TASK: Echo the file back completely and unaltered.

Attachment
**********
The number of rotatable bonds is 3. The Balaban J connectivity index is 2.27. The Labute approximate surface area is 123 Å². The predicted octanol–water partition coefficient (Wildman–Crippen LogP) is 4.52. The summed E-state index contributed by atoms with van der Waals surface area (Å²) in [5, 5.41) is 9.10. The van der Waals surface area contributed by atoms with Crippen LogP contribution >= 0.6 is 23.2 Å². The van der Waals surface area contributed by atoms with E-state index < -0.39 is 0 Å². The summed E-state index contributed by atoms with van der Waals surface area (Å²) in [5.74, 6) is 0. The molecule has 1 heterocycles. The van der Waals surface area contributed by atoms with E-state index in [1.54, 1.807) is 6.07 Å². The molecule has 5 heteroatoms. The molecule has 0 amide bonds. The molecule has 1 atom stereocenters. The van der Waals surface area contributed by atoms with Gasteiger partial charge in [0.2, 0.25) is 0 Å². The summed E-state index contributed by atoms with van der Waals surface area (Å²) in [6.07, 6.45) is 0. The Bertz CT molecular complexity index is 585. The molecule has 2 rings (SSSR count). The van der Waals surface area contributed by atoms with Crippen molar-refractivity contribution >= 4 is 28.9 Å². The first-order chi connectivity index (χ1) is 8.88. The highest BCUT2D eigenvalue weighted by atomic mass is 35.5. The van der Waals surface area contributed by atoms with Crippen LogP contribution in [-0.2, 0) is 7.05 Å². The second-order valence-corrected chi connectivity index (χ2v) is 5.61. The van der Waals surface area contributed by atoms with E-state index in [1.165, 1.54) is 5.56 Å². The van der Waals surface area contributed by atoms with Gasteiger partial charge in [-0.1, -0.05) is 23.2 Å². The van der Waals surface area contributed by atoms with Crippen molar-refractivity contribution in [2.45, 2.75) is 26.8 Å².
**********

The number of rotatable bonds is 3. The Balaban J connectivity index is 2.27. The Labute approximate surface area is 123 Å². The predicted octanol–water partition coefficient (Wildman–Crippen LogP) is 4.52. The summed E-state index contributed by atoms with van der Waals surface area (Å²) in [5, 5.41) is 9.10. The van der Waals surface area contributed by atoms with Crippen LogP contribution >= 0.6 is 23.2 Å². The van der Waals surface area contributed by atoms with E-state index < -0.39 is 0 Å². The summed E-state index contributed by atoms with van der Waals surface area (Å²) in [5.74, 6) is 0. The molecule has 1 heterocycles. The van der Waals surface area contributed by atoms with E-state index in [1.54, 1.807) is 6.07 Å². The molecule has 5 heteroatoms. The molecule has 0 amide bonds. The molecule has 1 atom stereocenters. The van der Waals surface area contributed by atoms with Gasteiger partial charge in [0.2, 0.25) is 0 Å². The summed E-state index contributed by atoms with van der Waals surface area (Å²) in [6.07, 6.45) is 0. The Bertz CT molecular complexity index is 585. The molecule has 2 rings (SSSR count). The van der Waals surface area contributed by atoms with Crippen molar-refractivity contribution >= 4 is 28.9 Å². The first-order chi connectivity index (χ1) is 8.88. The highest BCUT2D eigenvalue weighted by atomic mass is 35.5. The van der Waals surface area contributed by atoms with Crippen LogP contribution in [-0.2, 0) is 7.05 Å². The second-order valence-corrected chi connectivity index (χ2v) is 5.61. The van der Waals surface area contributed by atoms with E-state index in [1.165, 1.54) is 5.56 Å². The van der Waals surface area contributed by atoms with Gasteiger partial charge in [-0.1, -0.05) is 23.2 Å². The van der Waals surface area contributed by atoms with Crippen molar-refractivity contribution in [2.45, 2.75) is 26.8 Å².